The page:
Modularity, discovering new SWE patterns in the 60's and 70's

I enjoyed this thread on HN and I believe it’s important for any Holochain developer:

kqr 1 hour ago
Something I’ve recently realised after having listened to Kevlin Henney talk about software engineering is how much of the existing knowledge we ignore. The early software engineers in the '60s and '70s were discovering pattern after pattern of useful design activities to make software more reliable and modular. Some of this work is really rigorous and well-reasoned.

This is knowledge most engineers I’ve met completely ignore in favour of the superstitions, personal opinions, and catchy slogans that came out of the '90s and '00s. It’s common to dismiss the early software engineering approaches with “waterfall does not work” – as if the people in the '60s didn’t already know that?! Rest assured, the published software engineers of the '60s were as strong proponents of agile as anyone is today.

Read this early stuff.

Read the reports on the NATO software engineering conferences.

Read the papers by David Parnas on software modularity and designing for extension and contraction.

Read more written by Ward Cunningham, Alan Perlis, Edsger Dijkstra, Douglas McIlroy, Brian Randell, Peter Naur.

To some extent, we already know how to write software well. There’s just nobody teaching this knowledge – you have to seek it yourself.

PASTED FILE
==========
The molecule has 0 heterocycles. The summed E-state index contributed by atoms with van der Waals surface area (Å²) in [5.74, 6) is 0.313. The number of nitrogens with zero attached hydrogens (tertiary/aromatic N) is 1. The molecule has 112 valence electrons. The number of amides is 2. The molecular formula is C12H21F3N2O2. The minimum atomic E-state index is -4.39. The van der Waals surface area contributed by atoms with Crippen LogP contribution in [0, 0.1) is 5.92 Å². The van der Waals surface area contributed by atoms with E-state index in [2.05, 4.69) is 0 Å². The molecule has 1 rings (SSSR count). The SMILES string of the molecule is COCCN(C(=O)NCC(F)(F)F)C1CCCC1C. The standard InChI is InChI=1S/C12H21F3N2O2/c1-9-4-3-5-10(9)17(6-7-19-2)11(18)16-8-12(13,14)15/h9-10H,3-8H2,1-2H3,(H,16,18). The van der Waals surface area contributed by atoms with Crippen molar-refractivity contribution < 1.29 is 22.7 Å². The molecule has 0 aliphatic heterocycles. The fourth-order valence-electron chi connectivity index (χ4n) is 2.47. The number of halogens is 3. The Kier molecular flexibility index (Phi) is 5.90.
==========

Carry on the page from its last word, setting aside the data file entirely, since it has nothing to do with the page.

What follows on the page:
SamuelAdams 3 minutes ago
Yes exactly. I recommend reading the book Design Patterns [1] for some ideas on how early “modular” software was conceptualized. This book was published in 1994 and still has a lot of relevance today.

Has anyone read any of the authors mentioned above, or can recommend similar books? What about for non-technical people?

I love when people rediscover the ‘old’ ways that people had already bashed out before the young punks came along with their OOP (I can say this because I’m old enough to be part of the OOP generation and hence be a ‘young punk’ myself). I like the design patterns approach; I know Ward Cunningham adopted the idea from Christoper Alexander, an architect and urban planner (who was always a bit bewildered that his own profession ignored him but a profession he didn’t understand embraced him).

Sounds like a good challenging read; I hope to have some time to read it soon!